Hackers hit EA, steal source code for FIFA 21 and more

EA confirms an attack in which hackers reportedly nabbed 780GB of data from the company behind games like FIFA, Battlefield and the Sims.

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Originally hailing from Troy, Ohio, Ry Crist is a writer, a text-based adventure connoisseur, a lover of terrible movies and an enthusiastic yet mediocre cook. A CNET editor since 2013, Ry's beats include smart home tech, lighting, appliances, broadband and home networking.
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Ry Crist
2 min read
Battlefield goes back to the future.

The source code for Frostbite, the engine that powers the game Battlefield 2042, was reportedly among the hacked files.


Hackers tapped into servers at Electronic Arts on Thursday, making off with key game files for popular titles, including FIFA 21. The data is now reportedly up for sale on the dark web.

The hackers claim to have made off with 780GB of data from EA servers, including the source code for FIFA 21 and the code for its matchmaking server, Vice reported. Also snatched: the source code for Frostbite, the engine that powers popular EA titles like Battlefield, the news outlet said.

EA confirmed the hack when we reached out, and noted that this was not a ransomware attack, and that no player data or personal info was included in the breached files.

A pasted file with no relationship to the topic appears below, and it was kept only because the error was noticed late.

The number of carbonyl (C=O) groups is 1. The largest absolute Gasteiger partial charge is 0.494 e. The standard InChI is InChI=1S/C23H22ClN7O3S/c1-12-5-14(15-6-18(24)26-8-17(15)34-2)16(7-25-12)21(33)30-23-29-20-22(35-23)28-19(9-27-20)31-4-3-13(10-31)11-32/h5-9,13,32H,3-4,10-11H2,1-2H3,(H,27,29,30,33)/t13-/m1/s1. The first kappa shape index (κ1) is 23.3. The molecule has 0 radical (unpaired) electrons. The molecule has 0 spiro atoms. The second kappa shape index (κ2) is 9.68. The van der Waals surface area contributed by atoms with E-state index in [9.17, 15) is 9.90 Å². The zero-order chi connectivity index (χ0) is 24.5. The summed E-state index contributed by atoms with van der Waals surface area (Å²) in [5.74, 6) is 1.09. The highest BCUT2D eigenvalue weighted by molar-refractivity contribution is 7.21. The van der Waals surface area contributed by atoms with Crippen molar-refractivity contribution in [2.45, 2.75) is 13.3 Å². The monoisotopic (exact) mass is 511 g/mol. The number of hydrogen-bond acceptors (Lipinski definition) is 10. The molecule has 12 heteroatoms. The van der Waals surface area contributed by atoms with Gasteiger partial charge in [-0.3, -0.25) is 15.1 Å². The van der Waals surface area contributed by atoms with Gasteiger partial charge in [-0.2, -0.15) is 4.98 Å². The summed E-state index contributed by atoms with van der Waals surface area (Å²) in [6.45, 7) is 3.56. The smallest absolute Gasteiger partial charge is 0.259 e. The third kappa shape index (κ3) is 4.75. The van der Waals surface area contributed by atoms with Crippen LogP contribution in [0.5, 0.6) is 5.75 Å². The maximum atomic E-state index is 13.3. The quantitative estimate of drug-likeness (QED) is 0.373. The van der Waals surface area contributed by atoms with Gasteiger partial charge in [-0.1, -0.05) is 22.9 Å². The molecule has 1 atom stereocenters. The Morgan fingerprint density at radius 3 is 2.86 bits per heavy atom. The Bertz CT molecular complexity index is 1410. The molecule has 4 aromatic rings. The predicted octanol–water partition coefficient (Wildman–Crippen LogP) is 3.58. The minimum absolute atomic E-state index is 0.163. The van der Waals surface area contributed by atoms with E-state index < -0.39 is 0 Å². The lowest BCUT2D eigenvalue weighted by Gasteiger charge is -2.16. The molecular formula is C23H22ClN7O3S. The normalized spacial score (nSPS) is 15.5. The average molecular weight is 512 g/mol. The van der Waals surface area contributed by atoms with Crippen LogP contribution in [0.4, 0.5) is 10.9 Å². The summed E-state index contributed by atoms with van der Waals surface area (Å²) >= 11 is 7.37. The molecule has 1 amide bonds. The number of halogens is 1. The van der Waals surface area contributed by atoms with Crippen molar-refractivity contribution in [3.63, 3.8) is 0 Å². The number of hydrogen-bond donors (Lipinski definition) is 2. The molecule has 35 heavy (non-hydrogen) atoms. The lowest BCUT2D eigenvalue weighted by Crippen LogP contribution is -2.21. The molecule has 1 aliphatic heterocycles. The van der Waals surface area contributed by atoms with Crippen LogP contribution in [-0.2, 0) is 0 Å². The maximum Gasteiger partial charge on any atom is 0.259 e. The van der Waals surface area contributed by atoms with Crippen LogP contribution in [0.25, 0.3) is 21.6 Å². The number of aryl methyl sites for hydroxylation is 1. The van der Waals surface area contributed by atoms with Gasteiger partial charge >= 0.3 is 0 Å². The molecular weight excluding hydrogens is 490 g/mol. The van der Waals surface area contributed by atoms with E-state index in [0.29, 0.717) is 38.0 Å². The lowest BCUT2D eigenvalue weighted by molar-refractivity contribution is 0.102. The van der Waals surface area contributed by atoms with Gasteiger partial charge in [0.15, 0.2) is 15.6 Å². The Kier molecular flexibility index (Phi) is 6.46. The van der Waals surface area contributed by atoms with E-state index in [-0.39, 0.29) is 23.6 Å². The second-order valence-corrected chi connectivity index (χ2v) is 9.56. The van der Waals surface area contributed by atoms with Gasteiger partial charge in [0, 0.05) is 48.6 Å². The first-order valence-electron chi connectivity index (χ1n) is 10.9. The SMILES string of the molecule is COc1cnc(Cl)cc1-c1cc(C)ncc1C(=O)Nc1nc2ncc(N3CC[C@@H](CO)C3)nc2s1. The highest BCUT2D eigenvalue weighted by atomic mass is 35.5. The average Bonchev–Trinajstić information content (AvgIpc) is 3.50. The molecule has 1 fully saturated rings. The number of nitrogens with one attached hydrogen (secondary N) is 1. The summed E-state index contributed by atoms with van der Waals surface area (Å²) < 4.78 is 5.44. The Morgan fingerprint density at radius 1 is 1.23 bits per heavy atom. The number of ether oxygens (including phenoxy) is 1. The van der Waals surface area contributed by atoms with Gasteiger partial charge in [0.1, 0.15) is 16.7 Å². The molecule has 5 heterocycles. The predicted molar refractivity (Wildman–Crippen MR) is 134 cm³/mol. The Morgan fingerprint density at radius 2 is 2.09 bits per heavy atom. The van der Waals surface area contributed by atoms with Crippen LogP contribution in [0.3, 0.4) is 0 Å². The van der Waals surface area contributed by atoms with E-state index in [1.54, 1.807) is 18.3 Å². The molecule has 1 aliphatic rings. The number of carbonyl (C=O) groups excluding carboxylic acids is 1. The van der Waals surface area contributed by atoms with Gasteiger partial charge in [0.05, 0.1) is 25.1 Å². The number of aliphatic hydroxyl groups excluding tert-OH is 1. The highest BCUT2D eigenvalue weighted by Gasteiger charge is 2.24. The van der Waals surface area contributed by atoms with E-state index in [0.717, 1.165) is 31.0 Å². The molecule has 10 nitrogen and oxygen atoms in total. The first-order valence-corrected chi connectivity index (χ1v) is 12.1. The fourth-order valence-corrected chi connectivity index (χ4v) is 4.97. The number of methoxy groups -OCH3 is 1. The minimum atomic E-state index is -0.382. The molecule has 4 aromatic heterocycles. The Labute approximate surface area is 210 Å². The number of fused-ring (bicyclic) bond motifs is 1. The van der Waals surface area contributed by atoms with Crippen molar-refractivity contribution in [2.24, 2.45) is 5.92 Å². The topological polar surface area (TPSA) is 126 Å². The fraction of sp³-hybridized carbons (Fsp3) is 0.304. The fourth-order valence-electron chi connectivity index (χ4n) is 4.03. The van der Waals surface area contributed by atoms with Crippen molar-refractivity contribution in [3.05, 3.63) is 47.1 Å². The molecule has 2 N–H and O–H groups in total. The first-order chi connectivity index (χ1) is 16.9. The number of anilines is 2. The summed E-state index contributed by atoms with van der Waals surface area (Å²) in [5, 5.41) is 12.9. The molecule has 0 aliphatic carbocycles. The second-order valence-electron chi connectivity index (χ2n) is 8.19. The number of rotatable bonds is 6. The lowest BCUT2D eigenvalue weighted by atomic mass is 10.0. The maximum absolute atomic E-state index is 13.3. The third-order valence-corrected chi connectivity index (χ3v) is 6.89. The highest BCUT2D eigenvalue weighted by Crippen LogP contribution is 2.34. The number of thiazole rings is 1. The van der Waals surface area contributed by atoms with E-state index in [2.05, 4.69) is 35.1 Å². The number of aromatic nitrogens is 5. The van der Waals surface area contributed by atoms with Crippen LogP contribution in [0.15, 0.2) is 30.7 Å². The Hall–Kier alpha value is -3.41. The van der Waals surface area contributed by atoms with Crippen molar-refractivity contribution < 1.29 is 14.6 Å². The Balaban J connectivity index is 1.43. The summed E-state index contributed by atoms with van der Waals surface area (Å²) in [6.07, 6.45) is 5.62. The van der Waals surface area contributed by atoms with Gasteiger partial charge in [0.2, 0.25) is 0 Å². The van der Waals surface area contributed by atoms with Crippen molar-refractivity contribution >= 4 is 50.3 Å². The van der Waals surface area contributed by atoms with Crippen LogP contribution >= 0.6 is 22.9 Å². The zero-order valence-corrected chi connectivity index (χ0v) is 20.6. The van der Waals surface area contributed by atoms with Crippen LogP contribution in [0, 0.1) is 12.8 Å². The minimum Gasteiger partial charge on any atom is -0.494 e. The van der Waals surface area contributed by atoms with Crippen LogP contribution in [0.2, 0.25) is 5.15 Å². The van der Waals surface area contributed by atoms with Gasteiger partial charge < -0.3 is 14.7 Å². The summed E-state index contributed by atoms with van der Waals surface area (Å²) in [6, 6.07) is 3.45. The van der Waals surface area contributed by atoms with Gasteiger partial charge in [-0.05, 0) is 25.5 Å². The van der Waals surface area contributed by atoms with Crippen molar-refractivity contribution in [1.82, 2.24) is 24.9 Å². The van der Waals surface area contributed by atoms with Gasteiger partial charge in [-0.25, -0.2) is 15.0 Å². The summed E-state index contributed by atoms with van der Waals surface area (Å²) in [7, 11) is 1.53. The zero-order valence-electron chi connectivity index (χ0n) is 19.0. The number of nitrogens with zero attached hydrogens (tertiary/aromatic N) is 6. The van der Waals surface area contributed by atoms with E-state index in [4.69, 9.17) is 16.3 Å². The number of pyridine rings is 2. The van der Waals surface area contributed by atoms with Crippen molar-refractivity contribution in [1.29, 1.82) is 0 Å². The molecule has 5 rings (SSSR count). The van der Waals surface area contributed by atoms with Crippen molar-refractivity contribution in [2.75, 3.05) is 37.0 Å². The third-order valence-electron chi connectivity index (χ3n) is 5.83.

"We are investigating a recent incident of intrusion into our network, where a limited amount of game source code and related tools were stolen," an EA spokesperson told CNET. "No player data was accessed, and we have no reason to believe there is any risk to player privacy. Following the incident, we've already made security improvements and do not expect an impact on our games or our business. We are actively working with law enforcement officials and other experts as part of this ongoing criminal investigation."

The hackers reportedly breached EA's network by first purchasing a stolen cookie that gave them access to a Slack channel used by the company. From there, they messaged IT support and obtained a multifactor authentication token to access to EA's corporate network, according to Vice

The hack comes just before this year's E3 gaming conference, which is scheduled to kick off June 12.